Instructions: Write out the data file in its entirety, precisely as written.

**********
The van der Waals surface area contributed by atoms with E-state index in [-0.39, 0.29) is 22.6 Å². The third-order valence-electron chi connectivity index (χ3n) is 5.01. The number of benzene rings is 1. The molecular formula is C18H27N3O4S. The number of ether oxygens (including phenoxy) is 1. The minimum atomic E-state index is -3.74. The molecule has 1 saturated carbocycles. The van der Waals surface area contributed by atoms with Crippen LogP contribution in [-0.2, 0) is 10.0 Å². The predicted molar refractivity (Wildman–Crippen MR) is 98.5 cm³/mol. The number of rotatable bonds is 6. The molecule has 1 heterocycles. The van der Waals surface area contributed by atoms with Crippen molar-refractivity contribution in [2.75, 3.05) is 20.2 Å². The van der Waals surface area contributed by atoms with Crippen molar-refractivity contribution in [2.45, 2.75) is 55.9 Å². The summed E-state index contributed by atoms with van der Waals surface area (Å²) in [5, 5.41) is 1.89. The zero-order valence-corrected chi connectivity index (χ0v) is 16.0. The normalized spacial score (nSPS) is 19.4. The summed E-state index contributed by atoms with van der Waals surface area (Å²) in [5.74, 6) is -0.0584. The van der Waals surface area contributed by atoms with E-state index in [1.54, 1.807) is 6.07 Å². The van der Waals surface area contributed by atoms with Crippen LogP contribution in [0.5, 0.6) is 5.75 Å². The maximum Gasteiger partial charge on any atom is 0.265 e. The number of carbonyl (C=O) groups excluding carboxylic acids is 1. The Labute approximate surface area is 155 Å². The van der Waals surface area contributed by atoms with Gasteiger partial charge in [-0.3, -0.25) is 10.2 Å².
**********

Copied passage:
The van der Waals surface area contributed by atoms with E-state index in [-0.39, 0.29) is 22.6 Å². The third-order valence-electron chi connectivity index (χ3n) is 5.01. The number of benzene rings is 1. The molecular formula is C18H27N3O4S. The number of ether oxygens (including phenoxy) is 1. The minimum atomic E-state index is -3.74. The molecule has 1 saturated carbocycles. The van der Waals surface area contributed by atoms with Crippen LogP contribution in [-0.2, 0) is 10.0 Å². The predicted molar refractivity (Wildman–Crippen MR) is 98.5 cm³/mol. The number of rotatable bonds is 6. The molecule has 1 heterocycles. The van der Waals surface area contributed by atoms with Crippen molar-refractivity contribution in [2.75, 3.05) is 20.2 Å². The van der Waals surface area contributed by atoms with Crippen molar-refractivity contribution in [2.45, 2.75) is 55.9 Å². The summed E-state index contributed by atoms with van der Waals surface area (Å²) in [5, 5.41) is 1.89. The zero-order valence-corrected chi connectivity index (χ0v) is 16.0. The normalized spacial score (nSPS) is 19.4. The summed E-state index contributed by atoms with van der Waals surface area (Å²) in [5.74, 6) is -0.0584. The van der Waals surface area contributed by atoms with E-state index in [1.54, 1.807) is 6.07 Å². The van der Waals surface area contributed by atoms with Crippen LogP contribution in [0.5, 0.6) is 5.75 Å². The maximum Gasteiger partial charge on any atom is 0.265 e. The number of carbonyl (C=O) groups excluding carboxylic acids is 1. The Labute approximate surface area is 155 Å². The van der Waals surface area contributed by atoms with Gasteiger partial charge in [-0.3, -0.25) is 10.2 Å².